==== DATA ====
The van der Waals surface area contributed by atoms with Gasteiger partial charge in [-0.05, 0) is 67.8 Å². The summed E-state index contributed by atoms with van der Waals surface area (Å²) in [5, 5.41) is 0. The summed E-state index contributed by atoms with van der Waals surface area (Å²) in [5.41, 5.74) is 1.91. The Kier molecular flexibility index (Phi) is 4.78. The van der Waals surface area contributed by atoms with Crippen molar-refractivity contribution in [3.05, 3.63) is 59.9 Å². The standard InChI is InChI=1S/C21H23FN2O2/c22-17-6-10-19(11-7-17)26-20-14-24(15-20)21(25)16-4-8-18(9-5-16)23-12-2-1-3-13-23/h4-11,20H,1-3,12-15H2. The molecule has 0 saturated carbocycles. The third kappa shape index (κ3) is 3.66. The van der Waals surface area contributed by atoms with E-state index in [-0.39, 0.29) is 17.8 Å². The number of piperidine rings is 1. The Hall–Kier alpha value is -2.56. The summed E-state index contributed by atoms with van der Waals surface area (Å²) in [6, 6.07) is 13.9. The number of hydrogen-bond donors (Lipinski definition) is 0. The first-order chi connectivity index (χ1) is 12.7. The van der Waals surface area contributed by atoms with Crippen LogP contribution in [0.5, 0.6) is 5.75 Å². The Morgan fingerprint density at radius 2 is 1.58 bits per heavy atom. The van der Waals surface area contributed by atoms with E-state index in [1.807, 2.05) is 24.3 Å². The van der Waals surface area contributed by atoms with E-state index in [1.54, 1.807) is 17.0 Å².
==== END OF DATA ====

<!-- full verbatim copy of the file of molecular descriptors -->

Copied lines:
The van der Waals surface area contributed by atoms with Gasteiger partial charge in [-0.05, 0) is 67.8 Å². The summed E-state index contributed by atoms with van der Waals surface area (Å²) in [5, 5.41) is 0. The summed E-state index contributed by atoms with van der Waals surface area (Å²) in [5.41, 5.74) is 1.91. The Kier molecular flexibility index (Phi) is 4.78. The van der Waals surface area contributed by atoms with Crippen molar-refractivity contribution in [3.05, 3.63) is 59.9 Å². The standard InChI is InChI=1S/C21H23FN2O2/c22-17-6-10-19(11-7-17)26-20-14-24(15-20)21(25)16-4-8-18(9-5-16)23-12-2-1-3-13-23/h4-11,20H,1-3,12-15H2. The molecule has 0 saturated carbocycles. The third kappa shape index (κ3) is 3.66. The van der Waals surface area contributed by atoms with E-state index in [-0.39, 0.29) is 17.8 Å². The number of piperidine rings is 1. The Hall–Kier alpha value is -2.56. The summed E-state index contributed by atoms with van der Waals surface area (Å²) in [6, 6.07) is 13.9. The number of hydrogen-bond donors (Lipinski definition) is 0. The first-order chi connectivity index (χ1) is 12.7. The van der Waals surface area contributed by atoms with Crippen LogP contribution in [0.5, 0.6) is 5.75 Å². The Morgan fingerprint density at radius 2 is 1.58 bits per heavy atom. The van der Waals surface area contributed by atoms with E-state index in [1.807, 2.05) is 24.3 Å². The van der Waals surface area contributed by atoms with E-state index in [1.54, 1.807) is 17.0 Å².